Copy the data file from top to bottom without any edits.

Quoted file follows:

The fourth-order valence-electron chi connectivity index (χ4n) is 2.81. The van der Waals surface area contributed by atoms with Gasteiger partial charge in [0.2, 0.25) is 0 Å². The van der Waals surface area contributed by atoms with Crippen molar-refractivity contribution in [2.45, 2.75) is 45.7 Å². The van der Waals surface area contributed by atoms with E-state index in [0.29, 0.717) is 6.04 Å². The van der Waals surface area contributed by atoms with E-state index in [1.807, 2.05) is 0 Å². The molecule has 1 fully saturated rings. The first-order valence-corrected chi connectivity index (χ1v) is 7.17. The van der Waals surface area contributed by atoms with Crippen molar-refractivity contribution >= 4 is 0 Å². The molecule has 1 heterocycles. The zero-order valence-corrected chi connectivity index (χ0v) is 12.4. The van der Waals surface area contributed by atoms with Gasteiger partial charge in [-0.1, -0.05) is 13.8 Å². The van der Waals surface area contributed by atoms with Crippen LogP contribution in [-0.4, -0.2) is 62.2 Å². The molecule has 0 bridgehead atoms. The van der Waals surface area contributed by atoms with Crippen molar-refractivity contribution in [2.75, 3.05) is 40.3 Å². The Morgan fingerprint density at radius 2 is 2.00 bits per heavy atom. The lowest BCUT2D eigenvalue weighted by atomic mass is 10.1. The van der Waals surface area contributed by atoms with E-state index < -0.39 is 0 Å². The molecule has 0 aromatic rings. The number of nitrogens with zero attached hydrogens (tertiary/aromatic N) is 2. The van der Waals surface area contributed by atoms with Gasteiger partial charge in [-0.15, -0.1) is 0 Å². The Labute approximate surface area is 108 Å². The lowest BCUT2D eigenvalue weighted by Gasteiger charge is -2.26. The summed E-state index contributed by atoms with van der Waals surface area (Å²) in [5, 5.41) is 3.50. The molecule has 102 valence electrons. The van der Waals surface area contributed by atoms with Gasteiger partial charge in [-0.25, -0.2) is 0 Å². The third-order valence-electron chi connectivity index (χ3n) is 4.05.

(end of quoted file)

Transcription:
The fourth-order valence-electron chi connectivity index (χ4n) is 2.81. The van der Waals surface area contributed by atoms with Gasteiger partial charge in [0.2, 0.25) is 0 Å². The van der Waals surface area contributed by atoms with Crippen molar-refractivity contribution in [2.45, 2.75) is 45.7 Å². The van der Waals surface area contributed by atoms with E-state index in [0.29, 0.717) is 6.04 Å². The van der Waals surface area contributed by atoms with E-state index in [1.807, 2.05) is 0 Å². The molecule has 1 fully saturated rings. The first-order valence-corrected chi connectivity index (χ1v) is 7.17. The van der Waals surface area contributed by atoms with Crippen molar-refractivity contribution >= 4 is 0 Å². The molecule has 1 heterocycles. The zero-order valence-corrected chi connectivity index (χ0v) is 12.4. The van der Waals surface area contributed by atoms with Gasteiger partial charge in [-0.1, -0.05) is 13.8 Å². The van der Waals surface area contributed by atoms with Crippen LogP contribution in [-0.4, -0.2) is 62.2 Å². The molecule has 0 bridgehead atoms. The van der Waals surface area contributed by atoms with Crippen molar-refractivity contribution in [2.75, 3.05) is 40.3 Å². The Morgan fingerprint density at radius 2 is 2.00 bits per heavy atom. The lowest BCUT2D eigenvalue weighted by atomic mass is 10.1. The van der Waals surface area contributed by atoms with E-state index < -0.39 is 0 Å². The molecule has 0 aromatic rings. The number of nitrogens with zero attached hydrogens (tertiary/aromatic N) is 2. The van der Waals surface area contributed by atoms with Gasteiger partial charge in [-0.15, -0.1) is 0 Å². The Labute approximate surface area is 108 Å². The lowest BCUT2D eigenvalue weighted by Gasteiger charge is -2.26. The summed E-state index contributed by atoms with van der Waals surface area (Å²) in [5, 5.41) is 3.50. The molecule has 102 valence electrons. The van der Waals surface area contributed by atoms with Gasteiger partial charge in [-0.25, -0.2) is 0 Å². The third-order valence-electron chi connectivity index (χ3n) is 4.05.